A stretch of Los Altos Road in Pacific Beach was dubbed the 1,000th mile of paved road from the mayor, but some say the city still isn’t putting the pedal to the metal in repairs.
In 2015, Mayor Kevin Faulconer pledged to fix 1,000 miles of road in five years. He reached his goal nearly two years early.
“It’s well overdue,” said Pacific Beach resident Eric Upham.
Upham said the 1,000th mile wasn’t “representative” of which roads the city should be repairing. “I think they could’ve probably chosen another area than this,” according to Upham. “It wasn’t that bad [before].”
Upham pointed to a street less than half a mile away from the honorary site that might have been a better choice.
As of 2015, the City of San Diego street network consists of approximately 3000 miles of streets as measured along their center-lines, the majority of which are asphalt streets. The City uses center-line miles to describe the distance of our street network.
Jewell Street is a “steep road with a lot of pot holes that’s got a lot of traffic on it,” Upham told NBC 7.
“There’s some areas where it looks like they just glossed it over. They didn’t actually do the repairs,” said Pacific Beach resident Eric Upham.
Upham said the city slurry sealed much of area which can be damaged by tree roots and traffic. “Those areas are going to need to be patched within another year or so,” Upham said.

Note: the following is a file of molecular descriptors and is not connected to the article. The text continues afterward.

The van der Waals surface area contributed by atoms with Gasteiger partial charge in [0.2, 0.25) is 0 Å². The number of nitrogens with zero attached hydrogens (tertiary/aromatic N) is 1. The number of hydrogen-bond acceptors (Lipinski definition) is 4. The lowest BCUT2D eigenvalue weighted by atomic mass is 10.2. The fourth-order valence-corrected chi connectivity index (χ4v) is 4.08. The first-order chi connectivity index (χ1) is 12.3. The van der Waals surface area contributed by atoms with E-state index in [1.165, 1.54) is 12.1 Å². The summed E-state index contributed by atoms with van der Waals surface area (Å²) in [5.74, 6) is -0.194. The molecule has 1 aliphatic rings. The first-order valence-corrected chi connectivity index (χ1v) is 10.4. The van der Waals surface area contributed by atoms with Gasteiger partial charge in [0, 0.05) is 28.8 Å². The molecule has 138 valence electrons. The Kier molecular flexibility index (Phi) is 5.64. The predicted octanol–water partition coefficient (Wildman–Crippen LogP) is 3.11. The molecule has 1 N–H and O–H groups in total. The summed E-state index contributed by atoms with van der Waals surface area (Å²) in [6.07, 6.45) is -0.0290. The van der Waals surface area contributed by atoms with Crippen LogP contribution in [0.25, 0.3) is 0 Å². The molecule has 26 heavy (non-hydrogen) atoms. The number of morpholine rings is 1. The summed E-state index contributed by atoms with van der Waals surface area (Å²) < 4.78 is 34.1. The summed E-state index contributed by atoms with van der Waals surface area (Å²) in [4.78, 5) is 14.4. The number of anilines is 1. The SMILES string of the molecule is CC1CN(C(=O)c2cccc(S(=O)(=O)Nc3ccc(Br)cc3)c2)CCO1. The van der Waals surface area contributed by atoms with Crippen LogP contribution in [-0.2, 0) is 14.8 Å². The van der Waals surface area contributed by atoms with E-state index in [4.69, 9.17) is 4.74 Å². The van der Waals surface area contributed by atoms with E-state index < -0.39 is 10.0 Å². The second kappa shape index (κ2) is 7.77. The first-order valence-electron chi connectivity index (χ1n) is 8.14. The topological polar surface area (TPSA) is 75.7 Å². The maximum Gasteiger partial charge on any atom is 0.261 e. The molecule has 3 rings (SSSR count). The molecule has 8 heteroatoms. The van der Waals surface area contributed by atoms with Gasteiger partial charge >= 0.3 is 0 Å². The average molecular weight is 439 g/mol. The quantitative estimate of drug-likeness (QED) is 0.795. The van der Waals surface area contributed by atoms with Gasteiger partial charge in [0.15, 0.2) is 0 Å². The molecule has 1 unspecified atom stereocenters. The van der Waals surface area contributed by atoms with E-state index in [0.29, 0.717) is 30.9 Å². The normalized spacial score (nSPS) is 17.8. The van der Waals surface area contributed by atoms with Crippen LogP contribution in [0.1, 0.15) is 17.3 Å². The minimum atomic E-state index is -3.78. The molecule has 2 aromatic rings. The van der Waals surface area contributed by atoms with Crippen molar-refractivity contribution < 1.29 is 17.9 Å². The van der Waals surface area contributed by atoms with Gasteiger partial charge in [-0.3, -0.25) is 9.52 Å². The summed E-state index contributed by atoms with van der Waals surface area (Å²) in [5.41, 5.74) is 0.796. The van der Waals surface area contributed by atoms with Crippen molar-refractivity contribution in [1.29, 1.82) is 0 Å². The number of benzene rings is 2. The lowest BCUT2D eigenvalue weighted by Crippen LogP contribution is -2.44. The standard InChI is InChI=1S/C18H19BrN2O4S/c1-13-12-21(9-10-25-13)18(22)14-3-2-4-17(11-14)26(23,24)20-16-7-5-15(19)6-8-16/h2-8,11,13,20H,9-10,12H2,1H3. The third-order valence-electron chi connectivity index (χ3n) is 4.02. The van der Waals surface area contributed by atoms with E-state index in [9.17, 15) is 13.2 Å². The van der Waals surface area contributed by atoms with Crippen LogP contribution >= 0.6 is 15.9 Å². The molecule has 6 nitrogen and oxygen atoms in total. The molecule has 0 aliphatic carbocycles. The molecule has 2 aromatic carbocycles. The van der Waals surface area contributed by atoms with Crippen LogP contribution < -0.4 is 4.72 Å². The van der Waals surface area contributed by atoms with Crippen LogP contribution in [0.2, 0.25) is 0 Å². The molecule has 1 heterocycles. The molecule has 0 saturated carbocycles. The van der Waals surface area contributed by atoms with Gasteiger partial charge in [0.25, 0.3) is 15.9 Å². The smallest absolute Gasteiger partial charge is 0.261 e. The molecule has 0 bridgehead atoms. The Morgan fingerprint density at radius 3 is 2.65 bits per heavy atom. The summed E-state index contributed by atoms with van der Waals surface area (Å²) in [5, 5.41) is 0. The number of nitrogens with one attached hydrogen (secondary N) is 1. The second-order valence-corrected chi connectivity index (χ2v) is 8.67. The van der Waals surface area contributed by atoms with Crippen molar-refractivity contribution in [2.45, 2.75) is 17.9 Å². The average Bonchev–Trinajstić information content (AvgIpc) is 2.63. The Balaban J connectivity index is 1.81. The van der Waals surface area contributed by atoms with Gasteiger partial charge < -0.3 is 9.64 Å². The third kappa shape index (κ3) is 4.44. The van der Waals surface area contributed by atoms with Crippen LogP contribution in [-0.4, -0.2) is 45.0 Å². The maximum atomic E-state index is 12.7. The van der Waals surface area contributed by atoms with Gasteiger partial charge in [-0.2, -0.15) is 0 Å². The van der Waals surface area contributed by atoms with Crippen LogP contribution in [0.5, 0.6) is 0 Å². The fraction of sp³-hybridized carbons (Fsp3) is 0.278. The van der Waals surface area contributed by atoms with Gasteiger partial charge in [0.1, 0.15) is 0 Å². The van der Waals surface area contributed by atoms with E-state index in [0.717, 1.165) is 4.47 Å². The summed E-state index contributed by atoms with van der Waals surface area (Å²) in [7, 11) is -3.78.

Slurry sealing is a type of preservation that adds about a quarter-inch coating to the street that can extend the road’s life if it’s already in good condition, according to the city’s website. Overlaying is another method that adds about two inches of asphalt.
About 700 miles were slurry sealed, while the rest were given overlays, according to the city’s website.
During repairs in Ocean Beach back in May, some were outraged by paving crews going around parked cars.
The city averaged 26 miles of roads repaired per month. A decade ago, the City of San Diego only repaired 25 miles of streets during the entire year, according to Faulconer.
Faulconer tripled funding for road repairs, created changes that held contractors accountable for the quality of their work, and sent crews into each district to fill potholes, according to the city.
“I hope that they continue on with this and that they go forward and they really look at the roads that are really in need of it,” Upham told NBC 7.
The mayor’s office announced the city hit 800 miles of repaired roads back in April.
A study from August found San Diego's deteriorating and congested roads are costing drivers nearly $2,000 a year.
The city held a conference at the 1,000th mile of road Monday at 10 a.m.